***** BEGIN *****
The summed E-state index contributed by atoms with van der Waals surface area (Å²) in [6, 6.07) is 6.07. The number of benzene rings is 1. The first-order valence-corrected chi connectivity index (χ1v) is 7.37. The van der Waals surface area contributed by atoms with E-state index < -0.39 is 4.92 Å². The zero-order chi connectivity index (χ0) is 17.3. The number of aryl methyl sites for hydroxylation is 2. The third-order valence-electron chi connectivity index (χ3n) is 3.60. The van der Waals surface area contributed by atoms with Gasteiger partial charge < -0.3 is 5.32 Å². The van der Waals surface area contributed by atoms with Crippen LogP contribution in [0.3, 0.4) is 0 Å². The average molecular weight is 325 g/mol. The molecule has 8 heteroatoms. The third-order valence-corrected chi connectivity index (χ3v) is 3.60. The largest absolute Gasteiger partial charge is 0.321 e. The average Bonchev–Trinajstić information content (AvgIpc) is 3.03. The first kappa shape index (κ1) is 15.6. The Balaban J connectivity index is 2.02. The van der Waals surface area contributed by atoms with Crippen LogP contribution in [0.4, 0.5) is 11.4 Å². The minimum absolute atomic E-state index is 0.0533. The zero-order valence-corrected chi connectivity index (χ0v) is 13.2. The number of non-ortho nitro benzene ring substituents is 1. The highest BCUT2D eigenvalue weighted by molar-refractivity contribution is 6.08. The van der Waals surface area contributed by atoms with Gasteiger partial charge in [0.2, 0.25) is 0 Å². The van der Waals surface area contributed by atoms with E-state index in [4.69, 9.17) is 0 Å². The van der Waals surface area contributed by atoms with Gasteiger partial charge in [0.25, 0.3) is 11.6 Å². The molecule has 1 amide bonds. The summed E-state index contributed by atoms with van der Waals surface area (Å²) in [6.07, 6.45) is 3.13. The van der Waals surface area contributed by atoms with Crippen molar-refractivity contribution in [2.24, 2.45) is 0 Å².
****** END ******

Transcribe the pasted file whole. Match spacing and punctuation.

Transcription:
The summed E-state index contributed by atoms with van der Waals surface area (Å²) in [6, 6.07) is 6.07. The number of benzene rings is 1. The first-order valence-corrected chi connectivity index (χ1v) is 7.37. The van der Waals surface area contributed by atoms with E-state index < -0.39 is 4.92 Å². The zero-order chi connectivity index (χ0) is 17.3. The number of aryl methyl sites for hydroxylation is 2. The third-order valence-electron chi connectivity index (χ3n) is 3.60. The van der Waals surface area contributed by atoms with Gasteiger partial charge < -0.3 is 5.32 Å². The van der Waals surface area contributed by atoms with Crippen LogP contribution in [0.3, 0.4) is 0 Å². The average molecular weight is 325 g/mol. The molecule has 8 heteroatoms. The third-order valence-corrected chi connectivity index (χ3v) is 3.60. The largest absolute Gasteiger partial charge is 0.321 e. The average Bonchev–Trinajstić information content (AvgIpc) is 3.03. The first kappa shape index (κ1) is 15.6. The Balaban J connectivity index is 2.02. The van der Waals surface area contributed by atoms with Crippen LogP contribution in [0.4, 0.5) is 11.4 Å². The minimum absolute atomic E-state index is 0.0533. The zero-order valence-corrected chi connectivity index (χ0v) is 13.2. The number of non-ortho nitro benzene ring substituents is 1. The highest BCUT2D eigenvalue weighted by molar-refractivity contribution is 6.08. The van der Waals surface area contributed by atoms with Gasteiger partial charge in [0.2, 0.25) is 0 Å². The van der Waals surface area contributed by atoms with E-state index in [4.69, 9.17) is 0 Å². The van der Waals surface area contributed by atoms with Gasteiger partial charge in [0.25, 0.3) is 11.6 Å². The molecule has 1 amide bonds. The summed E-state index contributed by atoms with van der Waals surface area (Å²) in [6.07, 6.45) is 3.13. The van der Waals surface area contributed by atoms with Crippen molar-refractivity contribution in [2.24, 2.45) is 0 Å².